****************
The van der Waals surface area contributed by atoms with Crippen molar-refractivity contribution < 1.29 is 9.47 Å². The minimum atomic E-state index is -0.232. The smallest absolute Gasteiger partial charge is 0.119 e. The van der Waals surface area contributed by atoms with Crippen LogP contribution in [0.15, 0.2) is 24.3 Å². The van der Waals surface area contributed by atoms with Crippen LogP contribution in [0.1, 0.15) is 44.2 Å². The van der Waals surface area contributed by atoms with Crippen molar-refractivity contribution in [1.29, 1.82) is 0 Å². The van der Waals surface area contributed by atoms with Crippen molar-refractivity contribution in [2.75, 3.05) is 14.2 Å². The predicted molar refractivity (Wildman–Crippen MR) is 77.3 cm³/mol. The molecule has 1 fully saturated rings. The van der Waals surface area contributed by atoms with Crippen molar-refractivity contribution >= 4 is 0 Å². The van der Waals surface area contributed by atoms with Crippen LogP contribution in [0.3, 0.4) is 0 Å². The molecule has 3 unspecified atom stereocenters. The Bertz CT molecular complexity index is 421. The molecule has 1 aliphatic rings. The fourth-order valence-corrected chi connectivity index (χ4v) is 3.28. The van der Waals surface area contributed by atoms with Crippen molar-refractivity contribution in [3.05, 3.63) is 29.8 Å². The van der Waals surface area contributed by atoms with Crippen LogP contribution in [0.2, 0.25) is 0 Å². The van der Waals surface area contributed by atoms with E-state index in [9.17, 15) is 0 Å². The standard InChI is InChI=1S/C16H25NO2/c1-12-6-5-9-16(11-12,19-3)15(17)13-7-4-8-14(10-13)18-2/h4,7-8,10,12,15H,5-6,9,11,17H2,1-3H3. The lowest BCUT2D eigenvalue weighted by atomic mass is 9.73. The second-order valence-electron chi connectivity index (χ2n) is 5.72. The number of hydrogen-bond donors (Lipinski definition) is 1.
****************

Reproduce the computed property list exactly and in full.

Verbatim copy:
The van der Waals surface area contributed by atoms with Crippen molar-refractivity contribution < 1.29 is 9.47 Å². The minimum atomic E-state index is -0.232. The smallest absolute Gasteiger partial charge is 0.119 e. The van der Waals surface area contributed by atoms with Crippen LogP contribution in [0.15, 0.2) is 24.3 Å². The van der Waals surface area contributed by atoms with Crippen LogP contribution in [0.1, 0.15) is 44.2 Å². The van der Waals surface area contributed by atoms with Crippen molar-refractivity contribution in [1.29, 1.82) is 0 Å². The van der Waals surface area contributed by atoms with Crippen molar-refractivity contribution in [2.75, 3.05) is 14.2 Å². The predicted molar refractivity (Wildman–Crippen MR) is 77.3 cm³/mol. The molecule has 1 fully saturated rings. The van der Waals surface area contributed by atoms with Crippen molar-refractivity contribution >= 4 is 0 Å². The van der Waals surface area contributed by atoms with Crippen LogP contribution in [0.3, 0.4) is 0 Å². The molecule has 3 unspecified atom stereocenters. The Bertz CT molecular complexity index is 421. The molecule has 1 aliphatic rings. The fourth-order valence-corrected chi connectivity index (χ4v) is 3.28. The van der Waals surface area contributed by atoms with Crippen molar-refractivity contribution in [3.05, 3.63) is 29.8 Å². The van der Waals surface area contributed by atoms with Crippen LogP contribution in [0.2, 0.25) is 0 Å². The van der Waals surface area contributed by atoms with E-state index in [9.17, 15) is 0 Å². The standard InChI is InChI=1S/C16H25NO2/c1-12-6-5-9-16(11-12,19-3)15(17)13-7-4-8-14(10-13)18-2/h4,7-8,10,12,15H,5-6,9,11,17H2,1-3H3. The lowest BCUT2D eigenvalue weighted by atomic mass is 9.73. The second-order valence-electron chi connectivity index (χ2n) is 5.72. The number of hydrogen-bond donors (Lipinski definition) is 1.